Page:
In short, no

Having a baby to rescue a marriage or relationship is not a new idea. As depicted in movies, books, and in reality many couples who feel their relationship is dwindling have a child in order to reconnect. However, studies show that bringing a child into an already rocky relationship will only further deteriorate relationship satisfaction (1). In their study, Leonhardt et al studied couples in relationships through 20 week pregnancy until 12 months postpartum and assessed their overall relationship satisfaction as well as their commitment to the relationship. The researchers found that a relationship that is rocky during the pregnancy will more likely decline in relationship satisfaction after the child is born for both partners. However, they also found that relationship commitment, in both partners, stayed the same or generally increased. This could be promising for couples who want to have children in order to reconnect because their commitment to each other and their relationship will be strengthened with the addition of a child. 

Another study by Kuile et al demonstrates that individual happiness and relationship satisfaction during the pregnancy will dictate the satisfaction post childbirth. Their study concludes that couples who are happy and satisfied when pregnant will most likely be satisfied throughout their transition to parenthood while the opposite is true for individuals who are unhappy in their relationship during pregnancy. (2)

Another study suggests that the deterioration of relationship satisfaction with parents depends on the pregnancy, the marriage as a whole, and individual characteristics of each partner. In an eight year longitudinal study, the researchers studied couples in their transition to parenthood as well as married couples who are not parents. The research concluded that relationship satisfaction decline happens more rigidly and at a steeper slope after having children when compared to the steady decline of a non parent relationship. (3) This may suggest that the only thing a baby will do is deteriorate the satisfaction due to the domestic labor of caring for a baby and will only further deteriorate a couple’s relationship satisfaction.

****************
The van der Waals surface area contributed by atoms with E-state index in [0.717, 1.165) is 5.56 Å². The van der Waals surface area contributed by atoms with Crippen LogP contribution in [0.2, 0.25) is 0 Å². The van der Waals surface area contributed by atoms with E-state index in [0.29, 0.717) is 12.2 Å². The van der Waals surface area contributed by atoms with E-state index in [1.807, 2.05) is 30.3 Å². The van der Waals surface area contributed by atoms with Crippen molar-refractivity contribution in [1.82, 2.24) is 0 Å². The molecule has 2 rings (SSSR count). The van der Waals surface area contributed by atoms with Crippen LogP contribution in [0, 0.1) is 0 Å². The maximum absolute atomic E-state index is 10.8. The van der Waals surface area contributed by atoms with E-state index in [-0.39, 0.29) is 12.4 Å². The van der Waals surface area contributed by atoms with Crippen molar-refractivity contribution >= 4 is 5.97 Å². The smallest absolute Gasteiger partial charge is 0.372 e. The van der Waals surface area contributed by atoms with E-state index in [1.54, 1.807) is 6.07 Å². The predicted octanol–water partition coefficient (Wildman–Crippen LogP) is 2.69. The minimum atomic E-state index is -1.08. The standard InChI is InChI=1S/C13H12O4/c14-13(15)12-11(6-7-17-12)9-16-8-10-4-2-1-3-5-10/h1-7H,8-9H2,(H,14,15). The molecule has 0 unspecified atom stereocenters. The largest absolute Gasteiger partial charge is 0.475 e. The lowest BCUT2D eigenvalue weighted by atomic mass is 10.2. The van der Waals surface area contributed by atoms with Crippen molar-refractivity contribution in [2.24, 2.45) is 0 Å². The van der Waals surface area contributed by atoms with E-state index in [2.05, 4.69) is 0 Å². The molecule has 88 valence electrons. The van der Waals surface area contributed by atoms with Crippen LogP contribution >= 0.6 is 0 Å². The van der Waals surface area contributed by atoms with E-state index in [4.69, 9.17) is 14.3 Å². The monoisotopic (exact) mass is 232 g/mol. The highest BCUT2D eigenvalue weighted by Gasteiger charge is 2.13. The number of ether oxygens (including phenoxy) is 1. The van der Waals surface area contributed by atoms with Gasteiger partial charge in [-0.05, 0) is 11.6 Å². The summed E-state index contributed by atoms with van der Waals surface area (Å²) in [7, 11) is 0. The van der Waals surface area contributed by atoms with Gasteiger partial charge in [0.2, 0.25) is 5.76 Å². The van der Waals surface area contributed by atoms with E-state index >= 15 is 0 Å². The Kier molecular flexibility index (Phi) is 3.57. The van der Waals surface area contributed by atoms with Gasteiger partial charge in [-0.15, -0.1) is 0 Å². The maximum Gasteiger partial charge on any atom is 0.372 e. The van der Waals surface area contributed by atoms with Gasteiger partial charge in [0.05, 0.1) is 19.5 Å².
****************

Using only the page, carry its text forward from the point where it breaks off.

These findings can seem grim as they suggest babies will only hurt a couple’s relationship. However, there is an upside. Having a child has shown in studies to increase relationship commitment. When there is a child involved, couples are less likely to get divorced when children are involved as it has been proven to be more painful. Leonhardt et al found that a couple’s relationship commitment increases when a child is born due to biological, psychological, and social reasons. (1) Another study conducted by Leopold et al concluded that divorce is more painful for both partners, especially the mother (in a heterosexual marriage), when children are involved. When a couple who have children goes through a divorce, the well-being of the entire family unit decreases rapidly and there are more emotional, economical, and social consequences. (4)